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Author Topic: How big is a photon of Very Low Frequency radio waves?  (Read 7686 times)

Bruce Horsburgh

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Bruce Horsburgh  asked the Naked Scientists:
   
Chris, et al.

I was listening to a pod cast this morning this morning while running to work, and it suddenly occurred to me...

If photons are packets of light that have size but no mass, and if light is just part of the electromagnetic spectrum, then how big is a photon of Very Low Frequency radio waves?

Thanks

Bruce

What do you think?
« Last Edit: 11/02/2011 22:30:03 by _system »


 

Offline Soul Surfer

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How big is a photon of Very Low Frequency radio waves?
« Reply #1 on: 11/02/2011 23:39:07 »
it is in effect very large even though its energy is very small.  The simplest visualisation of a photon is a few wavelengths of the frequency it is so for the hyperfine line of atomic hydrogen (which at 1400 MHz has a wavelength of around 21cm you can think they are around one meter across.  however this does not prevent them from being absorbed and emitted by individual atoms (as they are)many orders of magnitude smaller than this.   This spectrum line is very important in studying the universe at radio frequencies.
 

Offline bardman

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How big is a photon of Very Low Frequency radio waves?
« Reply #2 on: 16/02/2011 21:59:37 »
I was under the impression that photons have no actual volume (in the sense we think of), because photons cannot technically "crash" into each other. However, they do have an area in which the effects of their wave function are non-zero and this would basically be their wavelength. Is this true, that there is no actual volume, only an area with nonzero probability for location?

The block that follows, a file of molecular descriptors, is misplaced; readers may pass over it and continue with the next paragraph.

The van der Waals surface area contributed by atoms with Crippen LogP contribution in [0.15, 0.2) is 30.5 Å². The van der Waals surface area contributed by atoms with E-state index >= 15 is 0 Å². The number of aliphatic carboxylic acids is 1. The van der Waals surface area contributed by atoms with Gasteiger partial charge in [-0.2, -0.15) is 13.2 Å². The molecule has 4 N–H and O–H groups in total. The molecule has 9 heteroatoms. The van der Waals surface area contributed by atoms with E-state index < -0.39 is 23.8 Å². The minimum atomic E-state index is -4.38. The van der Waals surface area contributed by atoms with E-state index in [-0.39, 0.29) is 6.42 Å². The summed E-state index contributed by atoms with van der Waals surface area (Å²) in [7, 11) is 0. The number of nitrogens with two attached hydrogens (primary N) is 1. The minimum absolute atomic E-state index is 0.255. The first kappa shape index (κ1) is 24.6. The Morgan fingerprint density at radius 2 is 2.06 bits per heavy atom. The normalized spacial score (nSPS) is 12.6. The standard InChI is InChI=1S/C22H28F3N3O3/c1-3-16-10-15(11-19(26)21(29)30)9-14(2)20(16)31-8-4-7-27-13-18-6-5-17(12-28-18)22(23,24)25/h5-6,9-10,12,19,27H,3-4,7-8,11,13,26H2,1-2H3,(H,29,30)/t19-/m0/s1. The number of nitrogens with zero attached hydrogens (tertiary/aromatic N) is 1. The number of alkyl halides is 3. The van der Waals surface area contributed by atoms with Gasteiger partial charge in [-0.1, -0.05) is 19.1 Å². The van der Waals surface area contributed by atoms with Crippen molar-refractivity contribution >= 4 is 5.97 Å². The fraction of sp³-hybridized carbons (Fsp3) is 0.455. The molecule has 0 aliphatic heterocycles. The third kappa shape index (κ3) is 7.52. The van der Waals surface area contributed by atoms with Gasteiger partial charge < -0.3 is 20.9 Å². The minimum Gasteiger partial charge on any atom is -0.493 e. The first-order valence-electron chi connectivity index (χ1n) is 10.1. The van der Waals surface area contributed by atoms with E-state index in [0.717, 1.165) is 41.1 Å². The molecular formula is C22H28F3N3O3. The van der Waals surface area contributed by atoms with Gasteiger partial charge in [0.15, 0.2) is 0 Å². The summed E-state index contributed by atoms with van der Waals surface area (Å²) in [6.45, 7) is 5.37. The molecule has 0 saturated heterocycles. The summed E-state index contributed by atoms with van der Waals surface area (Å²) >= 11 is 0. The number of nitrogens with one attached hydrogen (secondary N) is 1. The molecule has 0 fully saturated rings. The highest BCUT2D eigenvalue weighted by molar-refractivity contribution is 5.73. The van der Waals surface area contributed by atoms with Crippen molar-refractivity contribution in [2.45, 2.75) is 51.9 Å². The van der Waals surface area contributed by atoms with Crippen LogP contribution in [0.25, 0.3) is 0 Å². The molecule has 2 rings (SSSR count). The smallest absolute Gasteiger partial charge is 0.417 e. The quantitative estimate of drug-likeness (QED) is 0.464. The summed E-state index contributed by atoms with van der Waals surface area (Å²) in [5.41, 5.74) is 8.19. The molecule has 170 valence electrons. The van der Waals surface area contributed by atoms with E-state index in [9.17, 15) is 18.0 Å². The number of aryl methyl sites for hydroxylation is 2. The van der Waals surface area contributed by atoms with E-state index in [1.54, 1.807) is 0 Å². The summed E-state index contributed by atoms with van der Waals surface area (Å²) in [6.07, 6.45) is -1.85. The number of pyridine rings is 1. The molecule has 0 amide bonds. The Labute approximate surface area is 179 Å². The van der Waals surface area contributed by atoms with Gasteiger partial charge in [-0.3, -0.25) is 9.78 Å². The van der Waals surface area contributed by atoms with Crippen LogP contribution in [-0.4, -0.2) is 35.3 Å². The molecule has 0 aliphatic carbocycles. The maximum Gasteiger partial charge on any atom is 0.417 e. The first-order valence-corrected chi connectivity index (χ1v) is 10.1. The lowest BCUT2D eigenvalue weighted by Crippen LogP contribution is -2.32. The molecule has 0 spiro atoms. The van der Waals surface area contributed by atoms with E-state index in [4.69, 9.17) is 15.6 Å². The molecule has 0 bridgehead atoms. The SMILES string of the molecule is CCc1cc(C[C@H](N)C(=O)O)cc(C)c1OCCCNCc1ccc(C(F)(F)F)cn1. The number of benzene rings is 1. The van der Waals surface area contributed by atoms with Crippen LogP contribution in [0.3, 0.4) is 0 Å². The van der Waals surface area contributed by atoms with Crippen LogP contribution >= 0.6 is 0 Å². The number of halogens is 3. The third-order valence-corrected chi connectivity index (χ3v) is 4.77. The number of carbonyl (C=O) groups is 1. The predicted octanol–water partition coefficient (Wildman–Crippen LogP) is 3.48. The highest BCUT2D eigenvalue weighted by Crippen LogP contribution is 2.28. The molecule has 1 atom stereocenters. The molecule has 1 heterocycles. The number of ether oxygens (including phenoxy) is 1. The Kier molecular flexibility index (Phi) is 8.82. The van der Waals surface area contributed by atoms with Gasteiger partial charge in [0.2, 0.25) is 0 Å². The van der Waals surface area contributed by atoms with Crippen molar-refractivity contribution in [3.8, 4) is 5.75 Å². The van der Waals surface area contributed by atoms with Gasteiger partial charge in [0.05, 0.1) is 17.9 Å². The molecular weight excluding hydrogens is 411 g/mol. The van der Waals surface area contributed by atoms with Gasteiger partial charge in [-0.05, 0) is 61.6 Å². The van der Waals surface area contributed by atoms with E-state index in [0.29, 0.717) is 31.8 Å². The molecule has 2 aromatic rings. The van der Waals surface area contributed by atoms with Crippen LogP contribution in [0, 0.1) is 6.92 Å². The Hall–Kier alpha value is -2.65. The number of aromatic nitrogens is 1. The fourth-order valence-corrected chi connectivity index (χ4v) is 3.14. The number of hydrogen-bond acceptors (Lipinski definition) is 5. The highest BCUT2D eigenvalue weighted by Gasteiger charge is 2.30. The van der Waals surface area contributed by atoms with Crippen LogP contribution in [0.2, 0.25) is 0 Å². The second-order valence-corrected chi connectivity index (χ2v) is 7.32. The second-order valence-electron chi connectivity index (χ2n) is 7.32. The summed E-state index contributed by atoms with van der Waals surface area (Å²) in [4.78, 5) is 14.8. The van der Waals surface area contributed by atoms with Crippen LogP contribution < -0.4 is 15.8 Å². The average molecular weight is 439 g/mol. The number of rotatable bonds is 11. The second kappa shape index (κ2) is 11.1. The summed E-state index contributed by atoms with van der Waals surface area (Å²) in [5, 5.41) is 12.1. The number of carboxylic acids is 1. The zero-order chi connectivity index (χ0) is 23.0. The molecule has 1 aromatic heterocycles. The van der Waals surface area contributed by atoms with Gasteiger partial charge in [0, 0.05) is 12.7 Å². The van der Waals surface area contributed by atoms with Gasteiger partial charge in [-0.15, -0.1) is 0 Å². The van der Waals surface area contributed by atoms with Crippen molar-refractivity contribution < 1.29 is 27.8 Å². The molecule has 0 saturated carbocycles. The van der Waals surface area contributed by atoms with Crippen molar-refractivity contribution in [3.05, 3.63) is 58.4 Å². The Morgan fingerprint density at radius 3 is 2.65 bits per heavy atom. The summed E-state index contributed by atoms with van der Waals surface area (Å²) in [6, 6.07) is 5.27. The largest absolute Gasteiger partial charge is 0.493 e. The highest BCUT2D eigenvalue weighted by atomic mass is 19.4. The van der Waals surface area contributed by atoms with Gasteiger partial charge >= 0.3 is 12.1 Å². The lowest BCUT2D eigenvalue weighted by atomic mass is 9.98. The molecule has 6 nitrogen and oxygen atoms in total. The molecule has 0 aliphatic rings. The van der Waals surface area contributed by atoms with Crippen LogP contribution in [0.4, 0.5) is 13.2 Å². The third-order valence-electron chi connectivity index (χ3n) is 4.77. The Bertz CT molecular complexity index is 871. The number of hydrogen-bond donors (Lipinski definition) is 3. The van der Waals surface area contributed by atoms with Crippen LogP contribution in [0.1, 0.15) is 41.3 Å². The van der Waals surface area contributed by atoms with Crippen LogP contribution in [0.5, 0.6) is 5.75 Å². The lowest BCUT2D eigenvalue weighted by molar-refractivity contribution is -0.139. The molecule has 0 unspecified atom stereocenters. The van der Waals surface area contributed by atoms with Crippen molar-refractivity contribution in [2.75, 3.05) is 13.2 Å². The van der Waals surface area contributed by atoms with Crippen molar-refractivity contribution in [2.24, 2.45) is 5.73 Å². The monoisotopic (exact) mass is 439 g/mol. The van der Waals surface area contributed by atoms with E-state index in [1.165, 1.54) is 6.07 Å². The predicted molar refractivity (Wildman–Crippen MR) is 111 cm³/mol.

Offline JP

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How big is a photon of Very Low Frequency radio waves?
« Reply #3 on: 17/02/2011 19:42:52 »
There are a couple of problems with defining the concept of volume for quantum particles.

When a fundamental particle such as a photon actually interacts with something it does so as a point, as far as we can tell.  In that case, we model it as having zero volume. 

But in between interactions, it's smeared out over some region of space, and is described by a wave function that tells you the probability of finding that point particle at each point in space.  In that case, you could define the volume in which you're X% likely to find the particle, and call that the particle's volume.

Photons are a bit tricker because of the way we describe them.  Approximating them as a few wavelengths of a field is good in some circumstances, but the technical definition of a photon is a wave function over all space.  I think that when photons are being sent from a source to a receiver, you end up being highly likely to see them at a certain point in space, which corresponds to the few-wavelength approximation.
 

Offline bardman

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How big is a photon of Very Low Frequency radio waves?
« Reply #4 on: 18/02/2011 20:18:30 »
Right. So a good approximation of their volume (if just traveling through space) is where most of their wave function is concentrated? Then, when doing interactions, we consider their volume zero?
 

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How big is a photon of Very Low Frequency radio waves?
« Reply #4 on: 18/02/2011 20:18:30 »

 

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